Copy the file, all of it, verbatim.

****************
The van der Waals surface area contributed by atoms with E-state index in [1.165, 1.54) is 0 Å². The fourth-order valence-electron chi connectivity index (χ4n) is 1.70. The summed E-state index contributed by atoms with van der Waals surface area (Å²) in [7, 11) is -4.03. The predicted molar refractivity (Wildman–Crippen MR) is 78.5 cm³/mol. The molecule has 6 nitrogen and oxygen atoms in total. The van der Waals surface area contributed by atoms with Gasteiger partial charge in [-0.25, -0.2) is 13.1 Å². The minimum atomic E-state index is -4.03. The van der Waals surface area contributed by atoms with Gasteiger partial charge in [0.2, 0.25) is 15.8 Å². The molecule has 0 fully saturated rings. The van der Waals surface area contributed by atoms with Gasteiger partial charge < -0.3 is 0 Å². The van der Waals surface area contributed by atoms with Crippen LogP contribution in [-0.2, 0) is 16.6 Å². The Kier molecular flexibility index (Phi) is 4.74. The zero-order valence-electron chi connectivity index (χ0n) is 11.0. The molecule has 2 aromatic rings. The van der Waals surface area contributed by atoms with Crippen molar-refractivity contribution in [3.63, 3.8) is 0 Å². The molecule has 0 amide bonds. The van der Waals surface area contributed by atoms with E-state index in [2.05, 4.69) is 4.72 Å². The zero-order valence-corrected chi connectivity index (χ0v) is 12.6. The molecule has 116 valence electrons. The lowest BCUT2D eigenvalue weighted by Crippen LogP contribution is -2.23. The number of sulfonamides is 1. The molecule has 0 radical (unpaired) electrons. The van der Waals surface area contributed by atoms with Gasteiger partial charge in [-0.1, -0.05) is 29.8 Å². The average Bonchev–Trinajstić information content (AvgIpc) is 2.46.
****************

The van der Waals surface area contributed by atoms with E-state index in [1.165, 1.54) is 0 Å². The fourth-order valence-electron chi connectivity index (χ4n) is 1.70. The summed E-state index contributed by atoms with van der Waals surface area (Å²) in [7, 11) is -4.03. The predicted molar refractivity (Wildman–Crippen MR) is 78.5 cm³/mol. The molecule has 6 nitrogen and oxygen atoms in total. The van der Waals surface area contributed by atoms with Gasteiger partial charge in [-0.25, -0.2) is 13.1 Å². The minimum atomic E-state index is -4.03. The van der Waals surface area contributed by atoms with Gasteiger partial charge in [0.2, 0.25) is 15.8 Å². The molecule has 0 fully saturated rings. The van der Waals surface area contributed by atoms with Gasteiger partial charge < -0.3 is 0 Å². The van der Waals surface area contributed by atoms with Crippen LogP contribution in [-0.2, 0) is 16.6 Å². The Kier molecular flexibility index (Phi) is 4.74. The zero-order valence-electron chi connectivity index (χ0n) is 11.0. The molecule has 2 aromatic rings. The van der Waals surface area contributed by atoms with Crippen molar-refractivity contribution in [3.63, 3.8) is 0 Å². The molecule has 0 amide bonds. The van der Waals surface area contributed by atoms with E-state index in [2.05, 4.69) is 4.72 Å². The zero-order valence-corrected chi connectivity index (χ0v) is 12.6. The molecule has 116 valence electrons. The lowest BCUT2D eigenvalue weighted by Crippen LogP contribution is -2.23. The number of sulfonamides is 1. The molecule has 0 radical (unpaired) electrons. The van der Waals surface area contributed by atoms with Gasteiger partial charge in [-0.1, -0.05) is 29.8 Å². The average Bonchev–Trinajstić information content (AvgIpc) is 2.46.